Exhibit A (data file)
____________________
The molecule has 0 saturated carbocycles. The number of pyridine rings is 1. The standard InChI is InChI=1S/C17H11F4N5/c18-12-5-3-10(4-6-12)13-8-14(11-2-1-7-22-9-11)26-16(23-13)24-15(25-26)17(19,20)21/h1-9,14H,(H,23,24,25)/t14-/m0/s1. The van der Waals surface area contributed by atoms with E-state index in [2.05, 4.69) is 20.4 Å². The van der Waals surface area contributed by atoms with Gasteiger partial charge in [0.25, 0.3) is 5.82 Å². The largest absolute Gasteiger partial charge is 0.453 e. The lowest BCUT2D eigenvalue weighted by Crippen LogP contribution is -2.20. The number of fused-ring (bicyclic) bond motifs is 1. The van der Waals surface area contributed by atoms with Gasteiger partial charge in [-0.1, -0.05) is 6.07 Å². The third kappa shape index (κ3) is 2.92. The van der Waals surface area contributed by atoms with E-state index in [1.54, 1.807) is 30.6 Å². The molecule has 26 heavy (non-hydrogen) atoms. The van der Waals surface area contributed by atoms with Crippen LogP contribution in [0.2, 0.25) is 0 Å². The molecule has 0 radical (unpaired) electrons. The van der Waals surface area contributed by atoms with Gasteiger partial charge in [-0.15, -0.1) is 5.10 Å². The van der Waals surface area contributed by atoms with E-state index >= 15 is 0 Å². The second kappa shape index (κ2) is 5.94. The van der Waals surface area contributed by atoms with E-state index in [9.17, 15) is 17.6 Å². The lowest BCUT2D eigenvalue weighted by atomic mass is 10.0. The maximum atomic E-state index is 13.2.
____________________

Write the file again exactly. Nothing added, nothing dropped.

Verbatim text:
The molecule has 0 saturated carbocycles. The number of pyridine rings is 1. The standard InChI is InChI=1S/C17H11F4N5/c18-12-5-3-10(4-6-12)13-8-14(11-2-1-7-22-9-11)26-16(23-13)24-15(25-26)17(19,20)21/h1-9,14H,(H,23,24,25)/t14-/m0/s1. The van der Waals surface area contributed by atoms with E-state index in [2.05, 4.69) is 20.4 Å². The van der Waals surface area contributed by atoms with Gasteiger partial charge in [0.25, 0.3) is 5.82 Å². The largest absolute Gasteiger partial charge is 0.453 e. The lowest BCUT2D eigenvalue weighted by Crippen LogP contribution is -2.20. The number of fused-ring (bicyclic) bond motifs is 1. The van der Waals surface area contributed by atoms with Gasteiger partial charge in [-0.1, -0.05) is 6.07 Å². The third kappa shape index (κ3) is 2.92. The van der Waals surface area contributed by atoms with E-state index in [1.54, 1.807) is 30.6 Å². The molecule has 26 heavy (non-hydrogen) atoms. The van der Waals surface area contributed by atoms with Crippen LogP contribution in [0.2, 0.25) is 0 Å². The molecule has 0 radical (unpaired) electrons. The van der Waals surface area contributed by atoms with Gasteiger partial charge in [-0.15, -0.1) is 5.10 Å². The van der Waals surface area contributed by atoms with E-state index >= 15 is 0 Å². The second kappa shape index (κ2) is 5.94. The van der Waals surface area contributed by atoms with E-state index in [9.17, 15) is 17.6 Å². The lowest BCUT2D eigenvalue weighted by atomic mass is 10.0. The maximum atomic E-state index is 13.2.